European insurance legislation aims to enhance consumer protection in a unified EU insurance market. The Solvency II Directive primarily concerns the amount of capital that insurance companies must hold to reduce the risk of insolvency. Admirable in theory, but in practice becoming Directive-ready poses considerable challenges for insurers in valuing complex assets and liabilities. Heriot-Watt mathematicians have helped develop a practical solution to a particularly difficult problem, which is proving a boon to insurers worldwide.
A major challenge for insurers addressing Solvency II is projecting the values of complex liabilities such as variable annuities. These involve many uncertainties such as future interest rates, stock market prices and policyholder behaviour. With no simple pricing formula available, modelling a range of risk scenarios relies on estimating the value of liabilities using ‘Monte Carlo’ simulation.
The original Monte Carlo technique creates ‘simulations within simulations’ to calculate scenarios, thereby taking a long time to compute. Researchers from the Maxwell Institute and Barrie and Hibbert, a leading provider of financial risk models to the financial sector, wondered whether a simpler approach – ‘least squares Monte Carlo’ (LSMC) – could be applied to valuing unit-linked insurance products (LSMC was originally proposed in the US for valuing stock options).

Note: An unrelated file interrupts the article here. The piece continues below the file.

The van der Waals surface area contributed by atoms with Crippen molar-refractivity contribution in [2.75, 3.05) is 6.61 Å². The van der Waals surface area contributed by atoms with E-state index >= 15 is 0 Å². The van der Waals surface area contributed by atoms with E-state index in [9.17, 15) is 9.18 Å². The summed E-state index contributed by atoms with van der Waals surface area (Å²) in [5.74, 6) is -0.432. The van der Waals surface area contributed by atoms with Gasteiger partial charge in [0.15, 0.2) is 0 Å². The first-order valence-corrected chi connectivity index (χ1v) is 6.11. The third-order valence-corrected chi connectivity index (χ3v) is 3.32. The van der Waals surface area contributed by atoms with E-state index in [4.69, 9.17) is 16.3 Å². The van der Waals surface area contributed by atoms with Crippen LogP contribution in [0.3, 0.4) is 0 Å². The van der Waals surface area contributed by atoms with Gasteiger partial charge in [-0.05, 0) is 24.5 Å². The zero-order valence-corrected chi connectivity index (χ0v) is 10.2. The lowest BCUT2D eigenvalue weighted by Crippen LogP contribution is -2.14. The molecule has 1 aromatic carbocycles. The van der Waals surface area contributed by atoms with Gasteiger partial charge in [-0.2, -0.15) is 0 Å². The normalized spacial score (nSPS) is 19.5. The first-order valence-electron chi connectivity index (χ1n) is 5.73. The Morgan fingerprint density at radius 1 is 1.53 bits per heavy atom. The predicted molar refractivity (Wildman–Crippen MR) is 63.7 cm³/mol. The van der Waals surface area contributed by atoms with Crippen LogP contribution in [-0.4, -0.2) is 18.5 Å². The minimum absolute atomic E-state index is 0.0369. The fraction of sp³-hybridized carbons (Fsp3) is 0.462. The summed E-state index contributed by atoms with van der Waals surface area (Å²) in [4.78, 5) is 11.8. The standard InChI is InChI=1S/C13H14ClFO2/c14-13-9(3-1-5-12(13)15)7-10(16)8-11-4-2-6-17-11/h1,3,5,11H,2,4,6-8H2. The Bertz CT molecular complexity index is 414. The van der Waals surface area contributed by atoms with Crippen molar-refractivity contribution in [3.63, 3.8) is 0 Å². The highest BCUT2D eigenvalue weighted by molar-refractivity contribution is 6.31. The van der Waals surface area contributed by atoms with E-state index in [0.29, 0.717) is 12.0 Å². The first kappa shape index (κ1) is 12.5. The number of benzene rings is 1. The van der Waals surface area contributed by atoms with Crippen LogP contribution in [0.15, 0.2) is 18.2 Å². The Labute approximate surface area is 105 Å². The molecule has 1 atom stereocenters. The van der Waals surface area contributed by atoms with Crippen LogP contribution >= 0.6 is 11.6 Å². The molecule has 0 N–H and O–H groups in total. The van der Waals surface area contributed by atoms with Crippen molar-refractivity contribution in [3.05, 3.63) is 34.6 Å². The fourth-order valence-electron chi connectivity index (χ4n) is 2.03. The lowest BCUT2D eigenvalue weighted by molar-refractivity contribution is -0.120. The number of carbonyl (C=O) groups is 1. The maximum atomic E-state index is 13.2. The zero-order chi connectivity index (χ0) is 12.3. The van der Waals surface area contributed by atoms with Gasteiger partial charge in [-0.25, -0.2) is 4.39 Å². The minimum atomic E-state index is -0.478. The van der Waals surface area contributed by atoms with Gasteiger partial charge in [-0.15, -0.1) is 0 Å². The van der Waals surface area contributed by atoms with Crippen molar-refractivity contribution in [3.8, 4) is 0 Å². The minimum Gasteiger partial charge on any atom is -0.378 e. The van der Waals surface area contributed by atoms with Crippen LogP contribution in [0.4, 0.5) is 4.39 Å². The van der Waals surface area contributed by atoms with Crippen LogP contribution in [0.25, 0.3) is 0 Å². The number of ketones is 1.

Collaborative research with Barrie and Hibbert (now part of Moody’s Analytics) successfully turned the LSMC approach into a viable solution. A feature of the efficient LSMC solution is that it uses fewer simulations: it could therefore be perceived as a less robust technique. Showing that it is backed by extensive Heriot-Watt research provides important reassurance to clients that the method produces accurate results.
As well as underpinning new Moody’s Analytics products, the research has provided examples and training materials to support the firm’s consultancy. Since Moody’s Analytics clients include over 60 per cent of insurers in the Global Fortune 500, the benefits of the Heriot-Watt research have a very long reach.